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Approaches to Individualize Immunotherapy to Fight Infection

Marcos Pires, PhD, assistant professor at Lehigh University, explains whether or not his team’s strategy to use immunotherapy as a substitute for antibiotics will vary from patient to patient.

Marcos Pires, PhD, assistant professor at Lehigh University, explains whether or not his team’s strategy to use immunotherapy as a substitute for antibiotics will vary from patient to patient.

Interview Transcript (slightly modified for readability)

“We believe that, as it currently stands, the immunotherapy strategy that we’re looking at, can be individualized depending on the patient, although we understand that there is going to be natural variability between [one] patient [and another]. With an eye towards future applications, we’re also trying to diversify the type of molecules that we have.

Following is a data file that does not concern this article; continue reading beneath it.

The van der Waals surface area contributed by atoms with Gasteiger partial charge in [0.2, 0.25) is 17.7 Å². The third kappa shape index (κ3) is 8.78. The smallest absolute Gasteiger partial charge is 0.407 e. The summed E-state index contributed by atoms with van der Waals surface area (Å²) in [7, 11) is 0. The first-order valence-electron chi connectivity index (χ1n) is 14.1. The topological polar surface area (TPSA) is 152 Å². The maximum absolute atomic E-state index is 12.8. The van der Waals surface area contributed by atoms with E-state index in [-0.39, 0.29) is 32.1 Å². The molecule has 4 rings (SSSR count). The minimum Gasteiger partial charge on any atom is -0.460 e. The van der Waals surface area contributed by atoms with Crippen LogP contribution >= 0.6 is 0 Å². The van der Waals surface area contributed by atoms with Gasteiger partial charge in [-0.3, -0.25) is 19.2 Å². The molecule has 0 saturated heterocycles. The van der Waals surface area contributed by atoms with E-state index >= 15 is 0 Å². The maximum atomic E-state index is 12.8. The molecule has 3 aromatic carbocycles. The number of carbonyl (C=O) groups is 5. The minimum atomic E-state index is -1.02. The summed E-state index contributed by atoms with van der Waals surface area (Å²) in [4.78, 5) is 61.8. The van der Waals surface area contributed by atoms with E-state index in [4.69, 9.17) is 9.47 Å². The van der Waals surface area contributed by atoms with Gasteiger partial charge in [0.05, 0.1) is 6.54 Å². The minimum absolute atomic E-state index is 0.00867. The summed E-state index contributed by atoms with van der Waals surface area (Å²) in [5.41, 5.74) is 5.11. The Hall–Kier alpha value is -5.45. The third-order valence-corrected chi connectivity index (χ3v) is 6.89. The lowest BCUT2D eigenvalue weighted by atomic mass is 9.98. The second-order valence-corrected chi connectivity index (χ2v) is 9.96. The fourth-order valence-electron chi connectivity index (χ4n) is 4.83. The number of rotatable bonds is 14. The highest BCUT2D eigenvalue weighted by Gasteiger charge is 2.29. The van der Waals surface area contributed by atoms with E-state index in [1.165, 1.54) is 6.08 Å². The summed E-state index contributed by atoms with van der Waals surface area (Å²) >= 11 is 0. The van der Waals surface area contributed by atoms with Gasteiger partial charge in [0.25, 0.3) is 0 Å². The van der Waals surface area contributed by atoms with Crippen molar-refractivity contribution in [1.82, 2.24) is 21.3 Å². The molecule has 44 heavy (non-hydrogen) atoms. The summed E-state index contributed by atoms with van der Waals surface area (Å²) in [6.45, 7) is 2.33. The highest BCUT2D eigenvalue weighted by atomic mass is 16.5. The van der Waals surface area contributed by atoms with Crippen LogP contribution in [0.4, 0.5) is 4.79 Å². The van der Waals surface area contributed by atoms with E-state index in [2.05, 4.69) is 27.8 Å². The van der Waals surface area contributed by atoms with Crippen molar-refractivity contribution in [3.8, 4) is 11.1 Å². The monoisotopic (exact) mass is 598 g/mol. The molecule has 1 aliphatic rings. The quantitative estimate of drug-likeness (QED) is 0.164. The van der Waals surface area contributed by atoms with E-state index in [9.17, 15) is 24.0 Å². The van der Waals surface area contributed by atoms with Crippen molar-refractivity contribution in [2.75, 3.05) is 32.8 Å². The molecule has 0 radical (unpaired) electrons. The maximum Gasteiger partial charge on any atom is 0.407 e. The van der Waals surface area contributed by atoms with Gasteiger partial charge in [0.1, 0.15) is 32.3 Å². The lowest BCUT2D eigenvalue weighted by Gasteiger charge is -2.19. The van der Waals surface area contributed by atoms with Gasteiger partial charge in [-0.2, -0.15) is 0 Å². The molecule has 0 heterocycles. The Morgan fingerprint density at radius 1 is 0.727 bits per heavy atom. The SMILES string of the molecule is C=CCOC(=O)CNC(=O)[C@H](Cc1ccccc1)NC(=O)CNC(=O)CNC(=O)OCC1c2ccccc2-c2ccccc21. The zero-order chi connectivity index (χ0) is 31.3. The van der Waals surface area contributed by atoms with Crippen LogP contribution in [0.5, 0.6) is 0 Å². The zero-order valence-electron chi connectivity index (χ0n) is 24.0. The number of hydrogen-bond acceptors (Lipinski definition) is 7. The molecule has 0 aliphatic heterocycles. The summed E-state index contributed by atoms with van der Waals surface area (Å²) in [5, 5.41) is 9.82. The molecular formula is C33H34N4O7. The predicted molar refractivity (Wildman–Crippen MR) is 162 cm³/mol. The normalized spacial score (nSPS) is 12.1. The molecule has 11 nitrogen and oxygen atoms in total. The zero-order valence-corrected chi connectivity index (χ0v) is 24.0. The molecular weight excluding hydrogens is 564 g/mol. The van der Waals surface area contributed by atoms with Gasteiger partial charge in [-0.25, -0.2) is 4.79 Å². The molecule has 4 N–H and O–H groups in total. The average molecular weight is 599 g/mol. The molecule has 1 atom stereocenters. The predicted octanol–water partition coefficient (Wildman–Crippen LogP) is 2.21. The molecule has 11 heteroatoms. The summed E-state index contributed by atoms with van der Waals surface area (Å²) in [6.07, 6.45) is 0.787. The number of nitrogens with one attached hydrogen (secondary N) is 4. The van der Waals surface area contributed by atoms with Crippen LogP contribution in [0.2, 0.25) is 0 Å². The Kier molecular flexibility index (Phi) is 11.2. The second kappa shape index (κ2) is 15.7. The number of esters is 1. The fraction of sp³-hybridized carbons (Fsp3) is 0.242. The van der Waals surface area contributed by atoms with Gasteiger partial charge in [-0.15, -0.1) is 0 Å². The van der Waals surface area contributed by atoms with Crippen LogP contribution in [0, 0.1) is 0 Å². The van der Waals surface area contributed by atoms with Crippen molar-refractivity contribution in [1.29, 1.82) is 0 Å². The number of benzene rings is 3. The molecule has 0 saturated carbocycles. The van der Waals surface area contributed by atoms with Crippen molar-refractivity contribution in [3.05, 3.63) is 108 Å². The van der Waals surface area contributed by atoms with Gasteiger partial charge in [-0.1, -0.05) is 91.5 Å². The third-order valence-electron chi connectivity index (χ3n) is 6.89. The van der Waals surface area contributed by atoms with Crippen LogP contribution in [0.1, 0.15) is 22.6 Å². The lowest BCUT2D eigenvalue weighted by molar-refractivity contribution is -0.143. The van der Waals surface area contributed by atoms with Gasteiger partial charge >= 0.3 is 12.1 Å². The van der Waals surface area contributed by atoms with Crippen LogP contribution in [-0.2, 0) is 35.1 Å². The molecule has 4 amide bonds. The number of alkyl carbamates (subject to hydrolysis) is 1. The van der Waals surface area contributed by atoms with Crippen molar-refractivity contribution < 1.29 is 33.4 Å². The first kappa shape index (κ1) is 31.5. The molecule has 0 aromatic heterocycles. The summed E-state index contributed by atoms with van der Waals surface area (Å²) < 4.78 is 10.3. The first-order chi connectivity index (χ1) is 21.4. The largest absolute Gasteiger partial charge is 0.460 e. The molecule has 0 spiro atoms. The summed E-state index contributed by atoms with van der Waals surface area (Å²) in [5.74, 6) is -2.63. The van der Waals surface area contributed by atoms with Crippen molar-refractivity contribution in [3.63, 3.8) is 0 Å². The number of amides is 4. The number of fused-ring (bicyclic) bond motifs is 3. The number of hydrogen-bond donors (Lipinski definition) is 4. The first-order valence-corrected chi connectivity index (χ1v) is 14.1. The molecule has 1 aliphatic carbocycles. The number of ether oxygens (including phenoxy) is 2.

The hope there is, perhaps if one set of molecules doesn’t work for a certain type of bacteria, maybe another set of molecules may then be active. In that way, it is somewhat individualized. Whenever one talks about immunotherapy, it inherently relies on the immune system of the patient; in that sense, the therapy in itself will probably have to be monitored, the response will have to be looked at, and it potentially might have to be adjusted during the therapy.”